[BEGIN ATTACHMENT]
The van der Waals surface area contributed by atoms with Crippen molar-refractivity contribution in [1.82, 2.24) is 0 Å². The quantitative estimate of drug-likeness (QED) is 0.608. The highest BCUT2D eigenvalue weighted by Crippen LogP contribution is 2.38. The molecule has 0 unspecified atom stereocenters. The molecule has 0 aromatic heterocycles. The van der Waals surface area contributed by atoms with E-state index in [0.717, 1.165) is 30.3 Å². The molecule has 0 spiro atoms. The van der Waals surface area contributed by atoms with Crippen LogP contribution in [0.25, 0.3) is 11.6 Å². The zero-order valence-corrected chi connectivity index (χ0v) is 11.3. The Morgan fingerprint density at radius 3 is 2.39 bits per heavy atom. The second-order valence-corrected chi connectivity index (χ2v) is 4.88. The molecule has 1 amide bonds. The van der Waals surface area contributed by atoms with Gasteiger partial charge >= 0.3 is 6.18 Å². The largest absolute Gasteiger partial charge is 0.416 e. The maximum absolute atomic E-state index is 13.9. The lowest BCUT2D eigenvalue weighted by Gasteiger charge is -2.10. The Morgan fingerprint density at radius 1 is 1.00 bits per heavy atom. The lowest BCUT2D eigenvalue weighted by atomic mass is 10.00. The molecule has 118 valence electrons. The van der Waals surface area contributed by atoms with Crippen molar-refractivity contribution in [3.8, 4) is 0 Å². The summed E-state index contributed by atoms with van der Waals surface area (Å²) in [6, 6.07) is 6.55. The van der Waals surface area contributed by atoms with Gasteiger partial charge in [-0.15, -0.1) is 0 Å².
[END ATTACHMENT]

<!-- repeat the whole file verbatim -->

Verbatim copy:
The van der Waals surface area contributed by atoms with Crippen molar-refractivity contribution in [1.82, 2.24) is 0 Å². The quantitative estimate of drug-likeness (QED) is 0.608. The highest BCUT2D eigenvalue weighted by Crippen LogP contribution is 2.38. The molecule has 0 unspecified atom stereocenters. The molecule has 0 aromatic heterocycles. The van der Waals surface area contributed by atoms with E-state index in [0.717, 1.165) is 30.3 Å². The molecule has 0 spiro atoms. The van der Waals surface area contributed by atoms with Crippen LogP contribution in [0.25, 0.3) is 11.6 Å². The zero-order valence-corrected chi connectivity index (χ0v) is 11.3. The Morgan fingerprint density at radius 3 is 2.39 bits per heavy atom. The second-order valence-corrected chi connectivity index (χ2v) is 4.88. The molecule has 1 amide bonds. The van der Waals surface area contributed by atoms with Gasteiger partial charge >= 0.3 is 6.18 Å². The largest absolute Gasteiger partial charge is 0.416 e. The maximum absolute atomic E-state index is 13.9. The lowest BCUT2D eigenvalue weighted by Gasteiger charge is -2.10. The Morgan fingerprint density at radius 1 is 1.00 bits per heavy atom. The lowest BCUT2D eigenvalue weighted by atomic mass is 10.00. The molecule has 118 valence electrons. The van der Waals surface area contributed by atoms with Crippen molar-refractivity contribution in [3.8, 4) is 0 Å². The summed E-state index contributed by atoms with van der Waals surface area (Å²) in [6, 6.07) is 6.55. The van der Waals surface area contributed by atoms with Gasteiger partial charge in [-0.15, -0.1) is 0 Å².